7. treesandmore

    treesandmore Member

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    Didn't everyone use to drive without AWD or FWD till a couple of decades ago? What about all those photos of families going on vacation or moving with all their stuff shoved into a station wagon?

    Can anyone comment on this? Have we just gotten used to something that people used to get by fine without? Can we get by without it even in mountain and snow country?
     
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  8. TEG

    TEG TMC Moderator

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    I don't think Tesla AWD offers higher ground clearance. They do AWD more about improving driving dynamics and performance, and not trying to offer offroad capability. People with RWD Tesla tend to report they they do awesome on snow due to the precise torque controls in the motor system. So, I think AWD is more for people who want "the best of the best" and are hoping for max acceleration ( best 0-60 times for instance. )

    From my perspective, all of Tesla products are designed only to be driven on paved roads...
     
  9. 808?

    808? Member

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  10. EV-lutioin

    EV-lutioin Active Member

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    Two words: Chain control

    Can't get very far in California in the winter without either chains (nope, no doing it) or AWD. And before anyone from the north makes any sunny California jokes, we did get over 750 inches of snow last year o_O
     
  11. Mulligan Jake

    Mulligan Jake Member

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  12. boiler81

    boiler81 Member

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    Tesla sales rep told me last Weds, that if the Pre-owned had not been registered to a private owner, the buyer can take advantage of the tax credit. However, without inquiring, there is no way to tell from inventory page whether it would qualify for credit. I'm guessing this applies only to sale of Tesla service loaners or demo vehicles.
     
    • Informative x 1
  13. Mulligan Jake

    Mulligan Jake Member

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    The advantage is you can get a CPO in a couple of weeks. The wait was killing me, I bought a CPO last Dec. Best car buying decision I ever made. I still plan to get M3 next year and sell the S. You will not regret the CPO.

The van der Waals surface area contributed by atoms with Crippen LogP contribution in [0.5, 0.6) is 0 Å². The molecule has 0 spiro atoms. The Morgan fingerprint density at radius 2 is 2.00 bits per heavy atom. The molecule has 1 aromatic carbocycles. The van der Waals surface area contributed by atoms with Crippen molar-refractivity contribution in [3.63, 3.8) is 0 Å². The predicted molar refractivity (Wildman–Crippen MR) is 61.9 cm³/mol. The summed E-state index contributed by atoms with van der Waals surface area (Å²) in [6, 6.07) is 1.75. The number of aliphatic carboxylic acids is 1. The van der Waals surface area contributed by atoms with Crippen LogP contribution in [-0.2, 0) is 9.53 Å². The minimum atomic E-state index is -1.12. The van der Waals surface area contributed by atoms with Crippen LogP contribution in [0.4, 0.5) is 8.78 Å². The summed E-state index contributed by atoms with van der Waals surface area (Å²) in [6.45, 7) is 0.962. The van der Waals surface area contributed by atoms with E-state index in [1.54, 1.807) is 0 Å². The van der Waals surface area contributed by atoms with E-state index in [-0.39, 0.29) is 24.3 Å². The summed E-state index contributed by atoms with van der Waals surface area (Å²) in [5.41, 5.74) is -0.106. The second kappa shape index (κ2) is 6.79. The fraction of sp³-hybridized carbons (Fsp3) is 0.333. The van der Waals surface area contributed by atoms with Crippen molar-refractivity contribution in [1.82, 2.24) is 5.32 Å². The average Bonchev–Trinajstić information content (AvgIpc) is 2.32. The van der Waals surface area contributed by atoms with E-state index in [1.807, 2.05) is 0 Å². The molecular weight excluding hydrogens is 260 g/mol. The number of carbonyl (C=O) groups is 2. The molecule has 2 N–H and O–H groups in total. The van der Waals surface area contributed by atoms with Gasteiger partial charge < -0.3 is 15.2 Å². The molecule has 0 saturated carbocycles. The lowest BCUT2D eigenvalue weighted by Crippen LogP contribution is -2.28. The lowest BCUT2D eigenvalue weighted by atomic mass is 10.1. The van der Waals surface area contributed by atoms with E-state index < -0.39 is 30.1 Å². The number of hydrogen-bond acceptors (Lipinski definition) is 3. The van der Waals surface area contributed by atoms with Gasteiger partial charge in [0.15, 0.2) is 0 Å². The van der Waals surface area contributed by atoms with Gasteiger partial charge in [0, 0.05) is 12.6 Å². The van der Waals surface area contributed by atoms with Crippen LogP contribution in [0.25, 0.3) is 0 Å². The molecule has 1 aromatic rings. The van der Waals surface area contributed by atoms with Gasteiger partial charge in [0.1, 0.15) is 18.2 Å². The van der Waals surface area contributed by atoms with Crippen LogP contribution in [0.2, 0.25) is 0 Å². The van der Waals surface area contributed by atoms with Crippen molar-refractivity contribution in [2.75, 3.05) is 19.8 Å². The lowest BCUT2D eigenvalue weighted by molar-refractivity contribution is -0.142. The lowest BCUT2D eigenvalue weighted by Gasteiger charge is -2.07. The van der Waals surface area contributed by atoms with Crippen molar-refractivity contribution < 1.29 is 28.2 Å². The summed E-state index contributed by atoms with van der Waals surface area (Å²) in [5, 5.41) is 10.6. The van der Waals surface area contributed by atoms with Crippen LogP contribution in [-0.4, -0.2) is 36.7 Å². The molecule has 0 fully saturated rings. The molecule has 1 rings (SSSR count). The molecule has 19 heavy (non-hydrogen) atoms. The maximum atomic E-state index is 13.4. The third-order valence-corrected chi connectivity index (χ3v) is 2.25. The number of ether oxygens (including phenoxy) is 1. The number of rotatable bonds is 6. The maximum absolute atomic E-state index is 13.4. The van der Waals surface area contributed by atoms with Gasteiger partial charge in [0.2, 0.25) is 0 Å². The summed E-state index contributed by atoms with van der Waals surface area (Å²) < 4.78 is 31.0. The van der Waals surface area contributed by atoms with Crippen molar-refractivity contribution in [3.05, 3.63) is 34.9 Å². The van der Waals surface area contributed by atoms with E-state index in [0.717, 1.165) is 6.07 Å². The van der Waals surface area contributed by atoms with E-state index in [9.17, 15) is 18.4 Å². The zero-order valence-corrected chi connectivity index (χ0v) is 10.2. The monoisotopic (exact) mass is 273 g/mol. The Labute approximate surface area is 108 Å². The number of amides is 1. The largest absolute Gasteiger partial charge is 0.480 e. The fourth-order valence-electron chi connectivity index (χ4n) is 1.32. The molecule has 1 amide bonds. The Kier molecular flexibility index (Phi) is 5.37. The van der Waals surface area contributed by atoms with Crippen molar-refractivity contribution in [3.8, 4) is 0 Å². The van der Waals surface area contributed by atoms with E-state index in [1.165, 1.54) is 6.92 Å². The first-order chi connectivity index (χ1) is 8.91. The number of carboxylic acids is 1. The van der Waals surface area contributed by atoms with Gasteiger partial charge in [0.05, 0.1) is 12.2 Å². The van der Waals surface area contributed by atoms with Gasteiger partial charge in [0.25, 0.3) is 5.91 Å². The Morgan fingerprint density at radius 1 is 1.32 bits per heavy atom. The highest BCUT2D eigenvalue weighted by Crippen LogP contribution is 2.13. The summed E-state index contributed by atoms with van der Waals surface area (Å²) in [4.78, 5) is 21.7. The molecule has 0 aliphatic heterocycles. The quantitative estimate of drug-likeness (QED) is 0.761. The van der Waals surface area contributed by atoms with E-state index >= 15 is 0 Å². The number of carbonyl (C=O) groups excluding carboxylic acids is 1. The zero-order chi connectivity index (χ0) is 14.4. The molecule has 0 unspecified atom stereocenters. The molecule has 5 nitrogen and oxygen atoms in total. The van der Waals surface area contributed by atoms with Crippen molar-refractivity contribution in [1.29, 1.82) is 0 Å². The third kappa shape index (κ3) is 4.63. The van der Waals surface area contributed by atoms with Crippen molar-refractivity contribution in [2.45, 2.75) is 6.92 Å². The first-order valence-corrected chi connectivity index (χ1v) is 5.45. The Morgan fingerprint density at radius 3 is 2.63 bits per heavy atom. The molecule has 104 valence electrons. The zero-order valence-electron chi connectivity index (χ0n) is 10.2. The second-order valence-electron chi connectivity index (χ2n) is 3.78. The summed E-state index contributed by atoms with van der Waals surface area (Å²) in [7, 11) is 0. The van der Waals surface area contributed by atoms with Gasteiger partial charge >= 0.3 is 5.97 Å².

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  14. Trips

    Trips Member

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    Last Friday I tried to get a P85 with around 80k miles. They had it listed for $35k but someone grabbed it right away. I was thinking that it must not have the Tech Package or something for that price.
     
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  15. treesandmore

    treesandmore Member

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    Here's an article about the comeback of RWD, with a bit about four wheel drive...

    A Revival for the Rear-Wheel-Drive Car


    And this interesting bit from Wikipedia:

    Four-wheel drive - Wikipedia
     
  16. RobertF

    RobertF Member

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    When it comes to tax issues I would recommend checking out what a sales rep tells you with your accountant or tax guy. I believe the term CPO that Tesla uses is synonymous with a car previously sold by Tesla to another owner, repurchased by Tesla and is being sold again. This new purchaser is not eligible for a federal tax credit. Inventory cars on the other hand are cars that have never been sold by Tesla making a purchaser the first owner and eligible for the federal tax credit. I do not know how state tax credits and utility rebates work.